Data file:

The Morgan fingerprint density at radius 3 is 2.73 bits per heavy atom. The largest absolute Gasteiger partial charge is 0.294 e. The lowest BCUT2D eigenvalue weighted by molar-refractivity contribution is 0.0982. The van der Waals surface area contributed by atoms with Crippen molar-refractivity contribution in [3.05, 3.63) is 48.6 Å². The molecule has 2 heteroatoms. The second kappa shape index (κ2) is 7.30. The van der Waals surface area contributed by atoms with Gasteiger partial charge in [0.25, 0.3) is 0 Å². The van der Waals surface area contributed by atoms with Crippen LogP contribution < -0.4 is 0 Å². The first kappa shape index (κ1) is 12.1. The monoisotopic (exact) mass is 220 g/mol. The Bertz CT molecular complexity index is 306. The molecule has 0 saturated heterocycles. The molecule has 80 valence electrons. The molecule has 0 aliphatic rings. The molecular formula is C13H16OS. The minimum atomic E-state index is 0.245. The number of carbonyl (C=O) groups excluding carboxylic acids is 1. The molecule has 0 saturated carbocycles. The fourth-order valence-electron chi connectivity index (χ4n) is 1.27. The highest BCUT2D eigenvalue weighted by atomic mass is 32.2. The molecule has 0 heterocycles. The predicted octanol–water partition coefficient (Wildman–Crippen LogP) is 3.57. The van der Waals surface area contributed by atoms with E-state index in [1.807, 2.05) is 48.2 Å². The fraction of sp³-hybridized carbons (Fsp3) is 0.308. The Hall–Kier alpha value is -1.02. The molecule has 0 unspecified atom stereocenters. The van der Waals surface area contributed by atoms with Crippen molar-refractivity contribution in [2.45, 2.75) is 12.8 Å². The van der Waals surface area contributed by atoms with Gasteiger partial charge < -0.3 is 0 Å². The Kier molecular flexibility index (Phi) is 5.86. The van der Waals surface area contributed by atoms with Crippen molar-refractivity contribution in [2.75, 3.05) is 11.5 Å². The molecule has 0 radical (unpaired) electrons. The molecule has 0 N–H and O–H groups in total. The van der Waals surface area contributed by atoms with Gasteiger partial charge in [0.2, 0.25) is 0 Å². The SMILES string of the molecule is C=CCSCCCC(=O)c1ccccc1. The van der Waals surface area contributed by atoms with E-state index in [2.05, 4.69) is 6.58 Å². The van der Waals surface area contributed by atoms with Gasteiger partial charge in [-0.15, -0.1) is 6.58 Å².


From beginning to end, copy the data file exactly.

The Morgan fingerprint density at radius 3 is 2.73 bits per heavy atom. The largest absolute Gasteiger partial charge is 0.294 e. The lowest BCUT2D eigenvalue weighted by molar-refractivity contribution is 0.0982. The van der Waals surface area contributed by atoms with Crippen molar-refractivity contribution in [3.05, 3.63) is 48.6 Å². The molecule has 2 heteroatoms. The second kappa shape index (κ2) is 7.30. The van der Waals surface area contributed by atoms with Gasteiger partial charge in [0.25, 0.3) is 0 Å². The van der Waals surface area contributed by atoms with Crippen LogP contribution < -0.4 is 0 Å². The first kappa shape index (κ1) is 12.1. The monoisotopic (exact) mass is 220 g/mol. The Bertz CT molecular complexity index is 306. The molecule has 0 saturated heterocycles. The molecule has 80 valence electrons. The molecule has 0 aliphatic rings. The molecular formula is C13H16OS. The minimum atomic E-state index is 0.245. The number of carbonyl (C=O) groups excluding carboxylic acids is 1. The molecule has 0 saturated carbocycles. The fourth-order valence-electron chi connectivity index (χ4n) is 1.27. The highest BCUT2D eigenvalue weighted by atomic mass is 32.2. The molecule has 0 heterocycles. The predicted octanol–water partition coefficient (Wildman–Crippen LogP) is 3.57. The van der Waals surface area contributed by atoms with E-state index in [1.807, 2.05) is 48.2 Å². The fraction of sp³-hybridized carbons (Fsp3) is 0.308. The Hall–Kier alpha value is -1.02. The molecule has 0 unspecified atom stereocenters. The van der Waals surface area contributed by atoms with Crippen molar-refractivity contribution in [2.45, 2.75) is 12.8 Å². The van der Waals surface area contributed by atoms with Gasteiger partial charge < -0.3 is 0 Å². The Kier molecular flexibility index (Phi) is 5.86. The van der Waals surface area contributed by atoms with Crippen molar-refractivity contribution in [2.75, 3.05) is 11.5 Å². The molecule has 0 radical (unpaired) electrons. The molecule has 0 N–H and O–H groups in total. The van der Waals surface area contributed by atoms with Gasteiger partial charge in [0.2, 0.25) is 0 Å². The SMILES string of the molecule is C=CCSCCCC(=O)c1ccccc1. The van der Waals surface area contributed by atoms with E-state index in [2.05, 4.69) is 6.58 Å². The van der Waals surface area contributed by atoms with Gasteiger partial charge in [-0.15, -0.1) is 6.58 Å².